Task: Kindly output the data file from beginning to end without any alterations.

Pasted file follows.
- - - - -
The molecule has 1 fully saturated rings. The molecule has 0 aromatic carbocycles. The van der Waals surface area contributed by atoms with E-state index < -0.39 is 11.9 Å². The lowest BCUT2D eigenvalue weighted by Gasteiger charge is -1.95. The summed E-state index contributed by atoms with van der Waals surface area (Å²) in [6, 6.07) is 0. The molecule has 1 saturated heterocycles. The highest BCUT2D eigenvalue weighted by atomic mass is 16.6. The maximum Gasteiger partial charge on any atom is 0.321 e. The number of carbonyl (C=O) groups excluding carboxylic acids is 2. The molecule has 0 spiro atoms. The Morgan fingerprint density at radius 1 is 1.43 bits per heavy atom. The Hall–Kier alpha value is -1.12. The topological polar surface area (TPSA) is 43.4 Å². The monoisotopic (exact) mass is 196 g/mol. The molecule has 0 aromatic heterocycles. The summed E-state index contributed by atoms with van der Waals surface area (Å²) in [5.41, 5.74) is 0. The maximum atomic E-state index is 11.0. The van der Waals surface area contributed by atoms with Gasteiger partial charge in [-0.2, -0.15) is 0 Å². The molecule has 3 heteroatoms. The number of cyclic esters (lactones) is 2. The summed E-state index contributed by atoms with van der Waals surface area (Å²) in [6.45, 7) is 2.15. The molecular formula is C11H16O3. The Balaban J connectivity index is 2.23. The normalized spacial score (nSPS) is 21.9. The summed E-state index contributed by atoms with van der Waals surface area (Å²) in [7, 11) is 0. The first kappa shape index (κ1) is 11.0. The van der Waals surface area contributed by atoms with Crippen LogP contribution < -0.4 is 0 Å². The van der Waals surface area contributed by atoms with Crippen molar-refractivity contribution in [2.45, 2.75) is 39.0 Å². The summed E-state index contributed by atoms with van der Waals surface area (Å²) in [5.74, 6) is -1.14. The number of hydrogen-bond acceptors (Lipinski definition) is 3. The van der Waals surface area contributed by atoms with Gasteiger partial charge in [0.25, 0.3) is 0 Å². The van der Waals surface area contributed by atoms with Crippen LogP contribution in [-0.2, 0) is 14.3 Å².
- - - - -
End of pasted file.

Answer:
The molecule has 1 fully saturated rings. The molecule has 0 aromatic carbocycles. The van der Waals surface area contributed by atoms with E-state index < -0.39 is 11.9 Å². The lowest BCUT2D eigenvalue weighted by Gasteiger charge is -1.95. The summed E-state index contributed by atoms with van der Waals surface area (Å²) in [6, 6.07) is 0. The molecule has 1 saturated heterocycles. The highest BCUT2D eigenvalue weighted by atomic mass is 16.6. The maximum Gasteiger partial charge on any atom is 0.321 e. The number of carbonyl (C=O) groups excluding carboxylic acids is 2. The molecule has 0 spiro atoms. The Morgan fingerprint density at radius 1 is 1.43 bits per heavy atom. The Hall–Kier alpha value is -1.12. The topological polar surface area (TPSA) is 43.4 Å². The monoisotopic (exact) mass is 196 g/mol. The molecule has 0 aromatic heterocycles. The summed E-state index contributed by atoms with van der Waals surface area (Å²) in [5.41, 5.74) is 0. The maximum atomic E-state index is 11.0. The van der Waals surface area contributed by atoms with Gasteiger partial charge in [-0.2, -0.15) is 0 Å². The molecule has 3 heteroatoms. The number of cyclic esters (lactones) is 2. The summed E-state index contributed by atoms with van der Waals surface area (Å²) in [6.45, 7) is 2.15. The molecular formula is C11H16O3. The Balaban J connectivity index is 2.23. The normalized spacial score (nSPS) is 21.9. The summed E-state index contributed by atoms with van der Waals surface area (Å²) in [7, 11) is 0. The first kappa shape index (κ1) is 11.0. The van der Waals surface area contributed by atoms with Crippen LogP contribution < -0.4 is 0 Å². The van der Waals surface area contributed by atoms with Crippen molar-refractivity contribution in [2.45, 2.75) is 39.0 Å². The summed E-state index contributed by atoms with van der Waals surface area (Å²) in [5.74, 6) is -1.14. The number of hydrogen-bond acceptors (Lipinski definition) is 3. The van der Waals surface area contributed by atoms with Gasteiger partial charge in [0.25, 0.3) is 0 Å². The van der Waals surface area contributed by atoms with Crippen LogP contribution in [-0.2, 0) is 14.3 Å².